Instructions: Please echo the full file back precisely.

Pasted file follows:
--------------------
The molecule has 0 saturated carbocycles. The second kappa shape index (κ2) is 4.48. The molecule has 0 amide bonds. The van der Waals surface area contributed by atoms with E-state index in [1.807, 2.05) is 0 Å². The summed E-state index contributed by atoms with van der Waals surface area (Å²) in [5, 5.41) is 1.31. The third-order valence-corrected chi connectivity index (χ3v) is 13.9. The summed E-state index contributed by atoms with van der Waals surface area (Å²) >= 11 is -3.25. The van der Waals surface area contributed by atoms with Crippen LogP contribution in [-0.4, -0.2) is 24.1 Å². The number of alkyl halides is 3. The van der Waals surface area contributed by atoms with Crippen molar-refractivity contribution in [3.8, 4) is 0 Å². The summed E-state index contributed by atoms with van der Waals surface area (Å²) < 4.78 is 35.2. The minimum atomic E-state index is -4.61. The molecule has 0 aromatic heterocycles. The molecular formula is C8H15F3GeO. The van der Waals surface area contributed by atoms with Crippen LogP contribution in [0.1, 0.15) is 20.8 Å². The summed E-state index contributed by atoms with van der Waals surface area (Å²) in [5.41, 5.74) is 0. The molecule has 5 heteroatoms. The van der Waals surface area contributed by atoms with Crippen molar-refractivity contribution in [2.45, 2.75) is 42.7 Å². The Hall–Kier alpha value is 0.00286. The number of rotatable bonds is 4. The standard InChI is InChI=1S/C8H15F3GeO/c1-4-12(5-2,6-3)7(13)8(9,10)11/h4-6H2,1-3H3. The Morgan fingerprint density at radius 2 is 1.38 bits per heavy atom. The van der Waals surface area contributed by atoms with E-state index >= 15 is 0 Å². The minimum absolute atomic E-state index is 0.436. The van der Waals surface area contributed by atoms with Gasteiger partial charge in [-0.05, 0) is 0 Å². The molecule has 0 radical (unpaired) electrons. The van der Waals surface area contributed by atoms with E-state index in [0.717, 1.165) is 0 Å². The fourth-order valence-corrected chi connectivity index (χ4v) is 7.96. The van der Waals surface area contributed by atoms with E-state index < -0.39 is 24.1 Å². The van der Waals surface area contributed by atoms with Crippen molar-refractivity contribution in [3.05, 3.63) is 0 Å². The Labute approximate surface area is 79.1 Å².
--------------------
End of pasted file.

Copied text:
The molecule has 0 saturated carbocycles. The second kappa shape index (κ2) is 4.48. The molecule has 0 amide bonds. The van der Waals surface area contributed by atoms with E-state index in [1.807, 2.05) is 0 Å². The summed E-state index contributed by atoms with van der Waals surface area (Å²) in [5, 5.41) is 1.31. The third-order valence-corrected chi connectivity index (χ3v) is 13.9. The summed E-state index contributed by atoms with van der Waals surface area (Å²) >= 11 is -3.25. The van der Waals surface area contributed by atoms with Crippen LogP contribution in [-0.4, -0.2) is 24.1 Å². The number of alkyl halides is 3. The van der Waals surface area contributed by atoms with Crippen molar-refractivity contribution in [3.8, 4) is 0 Å². The summed E-state index contributed by atoms with van der Waals surface area (Å²) < 4.78 is 35.2. The minimum atomic E-state index is -4.61. The molecule has 0 aromatic heterocycles. The molecular formula is C8H15F3GeO. The van der Waals surface area contributed by atoms with Crippen LogP contribution in [0.1, 0.15) is 20.8 Å². The summed E-state index contributed by atoms with van der Waals surface area (Å²) in [5.41, 5.74) is 0. The molecule has 5 heteroatoms. The van der Waals surface area contributed by atoms with Crippen molar-refractivity contribution in [2.45, 2.75) is 42.7 Å². The Hall–Kier alpha value is 0.00286. The number of rotatable bonds is 4. The standard InChI is InChI=1S/C8H15F3GeO/c1-4-12(5-2,6-3)7(13)8(9,10)11/h4-6H2,1-3H3. The Morgan fingerprint density at radius 2 is 1.38 bits per heavy atom. The van der Waals surface area contributed by atoms with E-state index >= 15 is 0 Å². The minimum absolute atomic E-state index is 0.436. The van der Waals surface area contributed by atoms with Gasteiger partial charge in [-0.05, 0) is 0 Å². The molecule has 0 radical (unpaired) electrons. The van der Waals surface area contributed by atoms with E-state index in [0.717, 1.165) is 0 Å². The fourth-order valence-corrected chi connectivity index (χ4v) is 7.96. The van der Waals surface area contributed by atoms with E-state index < -0.39 is 24.1 Å². The van der Waals surface area contributed by atoms with Crippen molar-refractivity contribution in [3.05, 3.63) is 0 Å². The Labute approximate surface area is 79.1 Å².